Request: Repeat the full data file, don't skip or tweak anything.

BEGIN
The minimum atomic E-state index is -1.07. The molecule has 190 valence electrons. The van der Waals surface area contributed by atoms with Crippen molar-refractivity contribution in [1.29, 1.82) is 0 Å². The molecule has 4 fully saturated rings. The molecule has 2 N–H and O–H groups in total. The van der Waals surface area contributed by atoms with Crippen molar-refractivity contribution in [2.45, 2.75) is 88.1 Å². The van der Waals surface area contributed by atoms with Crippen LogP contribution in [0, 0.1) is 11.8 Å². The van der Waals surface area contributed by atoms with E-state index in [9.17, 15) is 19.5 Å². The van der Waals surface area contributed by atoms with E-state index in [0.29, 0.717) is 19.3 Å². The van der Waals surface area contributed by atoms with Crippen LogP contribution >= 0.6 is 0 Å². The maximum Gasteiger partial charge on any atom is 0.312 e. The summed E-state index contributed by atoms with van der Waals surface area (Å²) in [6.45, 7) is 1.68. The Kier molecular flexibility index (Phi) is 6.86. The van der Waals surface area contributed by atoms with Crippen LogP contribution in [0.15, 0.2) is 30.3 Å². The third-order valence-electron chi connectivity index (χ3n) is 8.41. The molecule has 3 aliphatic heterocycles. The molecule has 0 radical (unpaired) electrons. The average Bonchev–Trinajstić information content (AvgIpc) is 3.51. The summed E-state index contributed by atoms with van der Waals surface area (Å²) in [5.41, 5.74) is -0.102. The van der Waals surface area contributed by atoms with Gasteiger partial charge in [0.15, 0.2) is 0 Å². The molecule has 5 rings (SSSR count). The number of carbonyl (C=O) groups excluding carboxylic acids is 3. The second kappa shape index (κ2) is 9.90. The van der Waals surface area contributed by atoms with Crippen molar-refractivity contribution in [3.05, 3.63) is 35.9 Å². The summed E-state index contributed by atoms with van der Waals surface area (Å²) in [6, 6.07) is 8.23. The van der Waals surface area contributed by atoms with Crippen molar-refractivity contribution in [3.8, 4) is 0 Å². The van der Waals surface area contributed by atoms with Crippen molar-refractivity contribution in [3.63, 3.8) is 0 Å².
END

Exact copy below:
The minimum atomic E-state index is -1.07. The molecule has 190 valence electrons. The van der Waals surface area contributed by atoms with Crippen molar-refractivity contribution in [1.29, 1.82) is 0 Å². The molecule has 4 fully saturated rings. The molecule has 2 N–H and O–H groups in total. The van der Waals surface area contributed by atoms with Crippen molar-refractivity contribution in [2.45, 2.75) is 88.1 Å². The van der Waals surface area contributed by atoms with Crippen LogP contribution in [0, 0.1) is 11.8 Å². The van der Waals surface area contributed by atoms with E-state index in [9.17, 15) is 19.5 Å². The van der Waals surface area contributed by atoms with E-state index in [0.29, 0.717) is 19.3 Å². The van der Waals surface area contributed by atoms with Crippen LogP contribution >= 0.6 is 0 Å². The maximum Gasteiger partial charge on any atom is 0.312 e. The summed E-state index contributed by atoms with van der Waals surface area (Å²) in [6.45, 7) is 1.68. The Kier molecular flexibility index (Phi) is 6.86. The van der Waals surface area contributed by atoms with Crippen LogP contribution in [0.15, 0.2) is 30.3 Å². The third-order valence-electron chi connectivity index (χ3n) is 8.41. The molecule has 3 aliphatic heterocycles. The molecule has 0 radical (unpaired) electrons. The average Bonchev–Trinajstić information content (AvgIpc) is 3.51. The summed E-state index contributed by atoms with van der Waals surface area (Å²) in [5.41, 5.74) is -0.102. The van der Waals surface area contributed by atoms with Gasteiger partial charge in [0.15, 0.2) is 0 Å². The molecule has 5 rings (SSSR count). The number of carbonyl (C=O) groups excluding carboxylic acids is 3. The second kappa shape index (κ2) is 9.90. The van der Waals surface area contributed by atoms with Crippen molar-refractivity contribution in [3.05, 3.63) is 35.9 Å². The summed E-state index contributed by atoms with van der Waals surface area (Å²) in [6, 6.07) is 8.23. The van der Waals surface area contributed by atoms with Crippen molar-refractivity contribution in [3.8, 4) is 0 Å². The van der Waals surface area contributed by atoms with Crippen molar-refractivity contribution in [3.63, 3.8) is 0 Å².